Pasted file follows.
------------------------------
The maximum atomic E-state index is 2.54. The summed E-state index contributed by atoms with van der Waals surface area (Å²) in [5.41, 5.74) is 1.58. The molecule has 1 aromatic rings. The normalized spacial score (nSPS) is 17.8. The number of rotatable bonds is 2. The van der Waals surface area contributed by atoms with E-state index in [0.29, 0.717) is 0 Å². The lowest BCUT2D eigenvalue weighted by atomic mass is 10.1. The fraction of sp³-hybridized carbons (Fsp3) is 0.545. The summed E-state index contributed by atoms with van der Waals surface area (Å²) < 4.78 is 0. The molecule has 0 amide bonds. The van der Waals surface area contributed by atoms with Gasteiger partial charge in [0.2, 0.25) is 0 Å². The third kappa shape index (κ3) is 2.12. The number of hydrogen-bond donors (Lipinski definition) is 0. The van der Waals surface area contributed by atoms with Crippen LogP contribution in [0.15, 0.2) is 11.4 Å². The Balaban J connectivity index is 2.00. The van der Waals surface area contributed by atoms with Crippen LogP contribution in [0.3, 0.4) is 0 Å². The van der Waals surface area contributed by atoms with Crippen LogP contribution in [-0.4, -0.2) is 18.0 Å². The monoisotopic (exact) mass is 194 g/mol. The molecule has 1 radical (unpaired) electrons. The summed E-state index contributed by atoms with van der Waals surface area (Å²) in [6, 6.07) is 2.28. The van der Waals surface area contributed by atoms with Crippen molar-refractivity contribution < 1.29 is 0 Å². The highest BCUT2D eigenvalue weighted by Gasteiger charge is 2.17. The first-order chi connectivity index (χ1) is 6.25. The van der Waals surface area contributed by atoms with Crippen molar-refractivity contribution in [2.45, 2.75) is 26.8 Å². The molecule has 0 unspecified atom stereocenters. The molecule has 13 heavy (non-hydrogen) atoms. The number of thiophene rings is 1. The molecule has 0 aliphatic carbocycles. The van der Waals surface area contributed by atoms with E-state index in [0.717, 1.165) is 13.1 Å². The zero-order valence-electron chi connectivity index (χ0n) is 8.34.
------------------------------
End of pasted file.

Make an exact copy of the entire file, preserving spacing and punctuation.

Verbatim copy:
The maximum atomic E-state index is 2.54. The summed E-state index contributed by atoms with van der Waals surface area (Å²) in [5.41, 5.74) is 1.58. The molecule has 1 aromatic rings. The normalized spacial score (nSPS) is 17.8. The number of rotatable bonds is 2. The van der Waals surface area contributed by atoms with E-state index in [0.29, 0.717) is 0 Å². The lowest BCUT2D eigenvalue weighted by atomic mass is 10.1. The fraction of sp³-hybridized carbons (Fsp3) is 0.545. The summed E-state index contributed by atoms with van der Waals surface area (Å²) < 4.78 is 0. The molecule has 0 amide bonds. The van der Waals surface area contributed by atoms with Gasteiger partial charge in [0.2, 0.25) is 0 Å². The third kappa shape index (κ3) is 2.12. The number of hydrogen-bond donors (Lipinski definition) is 0. The van der Waals surface area contributed by atoms with Crippen LogP contribution in [0.15, 0.2) is 11.4 Å². The Balaban J connectivity index is 2.00. The van der Waals surface area contributed by atoms with Crippen LogP contribution in [0.3, 0.4) is 0 Å². The van der Waals surface area contributed by atoms with Crippen LogP contribution in [-0.4, -0.2) is 18.0 Å². The monoisotopic (exact) mass is 194 g/mol. The molecule has 1 radical (unpaired) electrons. The summed E-state index contributed by atoms with van der Waals surface area (Å²) in [6, 6.07) is 2.28. The van der Waals surface area contributed by atoms with Crippen molar-refractivity contribution < 1.29 is 0 Å². The highest BCUT2D eigenvalue weighted by Gasteiger charge is 2.17. The first-order chi connectivity index (χ1) is 6.25. The van der Waals surface area contributed by atoms with Crippen molar-refractivity contribution in [2.45, 2.75) is 26.8 Å². The molecule has 0 unspecified atom stereocenters. The molecule has 13 heavy (non-hydrogen) atoms. The number of thiophene rings is 1. The molecule has 0 aliphatic carbocycles. The van der Waals surface area contributed by atoms with E-state index in [0.717, 1.165) is 13.1 Å². The zero-order valence-electron chi connectivity index (χ0n) is 8.34.